Finally, since the horizontal member 44 is a cut length of extruded hard plastic tube, the ends of the tube may have a sharp edge. For safety reasons, the second end 50, or the end away from the elbow joiner 48, i.e. the end at the free end of the member 44, should be covered somehow. In the preferred embodiment, a plastic or rubber cup or cap 52 should be used to cover the free or second end 50. This cap 52 can be bought "off the shelf."

In the assembled state, the hurdle 15 should include the lower member 40 having one end disposed through the top hole 20 of the cone 28 and the receiving hole 34 in the foam member 26. The upper tube member 42 should fit telescopingly over or in the lower member 40. Preferably, the upper member 42 fits within the lower member 40. An elastic washer or "O" ring can be placed around the upper member 42 somewhere along its length. Since the "O" ring cannot fit into the lower member 40, the washer will limit the extent to which the upper member 42 engages within the lower member 40 and maintain the hurdle cross bar at a predetermined height. The elbow joiner 46 fits in the end of the upper member 42 opposite the end which engages within the cone 28. The first end 48 of the horizontal member 44 then engages over the elbow joiner, and is maintained in a horizontal position. The plastic cap or cup 52 is placed over the second end of the horizontal member 44. Height of the the hurdle 15 may be adjusted by manipulating the telescoping engagement between the lower and upper members 40,42.

The invention has been described in an illustrative manner, and it is to be understood that the terminology which has been used is intended to be in the words of description rather than words of limitation.

Obviously, many modifications and variations are possible in light of the above teachings. It is to be understood therefore that within the scope of the appended claims wherein reference numerals are merely for convenience and are not to be in any way limiting, the invention may be practiced otherwise than as specifically described.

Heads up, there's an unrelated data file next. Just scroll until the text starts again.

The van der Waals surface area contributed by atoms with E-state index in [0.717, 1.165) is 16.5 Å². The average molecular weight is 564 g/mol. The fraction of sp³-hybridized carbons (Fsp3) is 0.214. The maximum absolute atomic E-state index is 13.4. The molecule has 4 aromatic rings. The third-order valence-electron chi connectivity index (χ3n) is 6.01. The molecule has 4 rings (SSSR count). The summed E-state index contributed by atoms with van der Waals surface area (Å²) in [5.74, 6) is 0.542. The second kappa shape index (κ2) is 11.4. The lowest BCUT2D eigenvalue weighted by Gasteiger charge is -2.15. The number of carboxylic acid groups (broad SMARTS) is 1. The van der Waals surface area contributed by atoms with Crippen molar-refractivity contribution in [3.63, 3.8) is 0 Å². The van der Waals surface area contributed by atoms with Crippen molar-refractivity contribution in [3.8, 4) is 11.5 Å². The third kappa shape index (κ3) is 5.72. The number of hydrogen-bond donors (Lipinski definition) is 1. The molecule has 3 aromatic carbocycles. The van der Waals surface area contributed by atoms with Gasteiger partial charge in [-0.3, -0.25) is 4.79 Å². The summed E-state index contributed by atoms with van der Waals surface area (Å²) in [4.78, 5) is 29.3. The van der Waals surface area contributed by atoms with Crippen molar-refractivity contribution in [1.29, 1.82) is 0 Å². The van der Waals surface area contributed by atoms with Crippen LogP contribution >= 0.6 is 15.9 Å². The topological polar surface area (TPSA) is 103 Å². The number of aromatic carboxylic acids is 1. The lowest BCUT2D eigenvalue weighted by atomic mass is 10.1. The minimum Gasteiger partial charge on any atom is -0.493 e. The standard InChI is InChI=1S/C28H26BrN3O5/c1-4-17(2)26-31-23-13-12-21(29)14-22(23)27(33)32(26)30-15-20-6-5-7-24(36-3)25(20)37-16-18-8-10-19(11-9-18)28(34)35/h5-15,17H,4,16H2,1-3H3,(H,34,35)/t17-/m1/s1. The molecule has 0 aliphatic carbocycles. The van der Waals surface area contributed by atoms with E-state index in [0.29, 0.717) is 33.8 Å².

Patent Citations
Cited PatentFiling datePublication dateApplicantTitle
US1737108 *Mar 23, 1927Nov 26, 1929Craig Burnie JAthletic standard
US1767434 *Mar 5, 1928Jun 24, 1930Childs Adelbert ARight-angle socket stock
US2677544 *Jun 21, 1950May 4, 1954Phillip BranteTrack hurdle
US3620235 *Apr 22, 1970Nov 16, 1971Edward A Du PlessisPortable folding sleeper unit
US4232862 *Feb 1, 1979Nov 11, 1980Michael MasonObstacle safety device
FR2587050A1 * Title not available
Referenced by
Citing PatentFiling datePublication dateApplicantTitle
US5334121 *May 17, 1993Aug 2, 1994Mcphilomy Charles EInterchangeable/adjustable hurdle
US7008353 *Jun 2, 2004Mar 7, 2006Edward HaefferMartial arts, boxing and personal training device
US7611442Nov 17, 2003Nov 3, 2009Rainbow Group, LLCHurdle for sport and training use
US7736247May 23, 2008Jun 15, 2010Kwik Goal Ltd.Base support for a sport training obstacle
WO1999033526A1 *Dec 31, 1997Jul 8, 1999Sportime L L CTraffic cone adapter kit
Classifications
U.S. Classification482/16, 482/14, 482/148
International ClassificationA63B5/00, A63B71/02
Cooperative ClassificationA63B71/023, A63B5/00, A63B2071/026, A63B2208/12
European ClassificationA63B5/00, A63B71/02S
Legal Events
DateCodeEventDescription
Jul 8, 1997FPExpired due to failure to pay maintenance fee
Effective date: 19970430
Apr 27, 1997LAPSLapse for failure to pay maintenance fees
Dec 3, 1996REMIMaintenance fee reminder mailed
Jan 7, 1992ASAssignment
Owner name: PULL-BUOY, INC. A CORP. OF MICHIGAN
Free format text: ASSIGNMENT OF ASSIGNORS INTEREST.;ASSIGNOR:CARBONERO, KURT K.;REEL/FRAME:005981/0542
Effective date: 19911115
Owner name: PULL-BUOY, INC., STATELESS
Free format text: ASSIGNMENT OF ASSIGNORS INTEREST;ASSIGNOR:CARBONERO, KURT K.;REEL/FRAME:005981/0542